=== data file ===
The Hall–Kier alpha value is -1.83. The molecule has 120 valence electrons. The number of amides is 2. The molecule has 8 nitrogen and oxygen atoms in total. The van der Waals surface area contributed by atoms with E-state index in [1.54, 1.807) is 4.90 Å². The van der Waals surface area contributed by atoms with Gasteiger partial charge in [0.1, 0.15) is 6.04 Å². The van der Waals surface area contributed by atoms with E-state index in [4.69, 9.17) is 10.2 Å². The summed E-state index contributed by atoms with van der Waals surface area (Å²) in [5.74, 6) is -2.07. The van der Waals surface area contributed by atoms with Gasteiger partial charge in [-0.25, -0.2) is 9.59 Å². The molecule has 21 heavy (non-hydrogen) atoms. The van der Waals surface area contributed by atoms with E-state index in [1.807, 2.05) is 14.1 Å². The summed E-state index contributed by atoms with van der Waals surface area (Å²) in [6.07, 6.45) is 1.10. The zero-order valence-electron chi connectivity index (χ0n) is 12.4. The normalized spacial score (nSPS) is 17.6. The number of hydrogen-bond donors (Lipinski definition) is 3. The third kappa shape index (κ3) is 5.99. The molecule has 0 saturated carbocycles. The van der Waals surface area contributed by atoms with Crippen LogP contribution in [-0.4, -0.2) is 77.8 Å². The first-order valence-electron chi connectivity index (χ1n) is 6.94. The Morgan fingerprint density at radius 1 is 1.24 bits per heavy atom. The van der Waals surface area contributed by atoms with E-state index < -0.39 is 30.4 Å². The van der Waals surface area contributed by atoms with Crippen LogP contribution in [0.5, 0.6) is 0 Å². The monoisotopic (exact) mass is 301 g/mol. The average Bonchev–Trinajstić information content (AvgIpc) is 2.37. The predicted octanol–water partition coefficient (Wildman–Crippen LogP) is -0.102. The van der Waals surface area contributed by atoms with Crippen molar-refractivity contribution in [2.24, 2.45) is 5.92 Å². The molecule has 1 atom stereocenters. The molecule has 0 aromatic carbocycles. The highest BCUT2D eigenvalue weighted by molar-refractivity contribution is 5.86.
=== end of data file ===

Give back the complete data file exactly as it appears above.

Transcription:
The Hall–Kier alpha value is -1.83. The molecule has 120 valence electrons. The number of amides is 2. The molecule has 8 nitrogen and oxygen atoms in total. The van der Waals surface area contributed by atoms with E-state index in [1.54, 1.807) is 4.90 Å². The van der Waals surface area contributed by atoms with Gasteiger partial charge in [0.1, 0.15) is 6.04 Å². The van der Waals surface area contributed by atoms with E-state index in [4.69, 9.17) is 10.2 Å². The summed E-state index contributed by atoms with van der Waals surface area (Å²) in [5.74, 6) is -2.07. The van der Waals surface area contributed by atoms with Gasteiger partial charge in [-0.25, -0.2) is 9.59 Å². The molecule has 21 heavy (non-hydrogen) atoms. The van der Waals surface area contributed by atoms with E-state index in [1.807, 2.05) is 14.1 Å². The summed E-state index contributed by atoms with van der Waals surface area (Å²) in [6.07, 6.45) is 1.10. The zero-order valence-electron chi connectivity index (χ0n) is 12.4. The normalized spacial score (nSPS) is 17.6. The number of hydrogen-bond donors (Lipinski definition) is 3. The third kappa shape index (κ3) is 5.99. The molecule has 0 saturated carbocycles. The van der Waals surface area contributed by atoms with Crippen LogP contribution in [-0.4, -0.2) is 77.8 Å². The first-order valence-electron chi connectivity index (χ1n) is 6.94. The Morgan fingerprint density at radius 1 is 1.24 bits per heavy atom. The van der Waals surface area contributed by atoms with E-state index < -0.39 is 30.4 Å². The van der Waals surface area contributed by atoms with Crippen LogP contribution in [0.5, 0.6) is 0 Å². The monoisotopic (exact) mass is 301 g/mol. The average Bonchev–Trinajstić information content (AvgIpc) is 2.37. The predicted octanol–water partition coefficient (Wildman–Crippen LogP) is -0.102. The van der Waals surface area contributed by atoms with Crippen molar-refractivity contribution in [2.24, 2.45) is 5.92 Å². The molecule has 1 atom stereocenters. The molecule has 0 aromatic carbocycles. The highest BCUT2D eigenvalue weighted by molar-refractivity contribution is 5.86.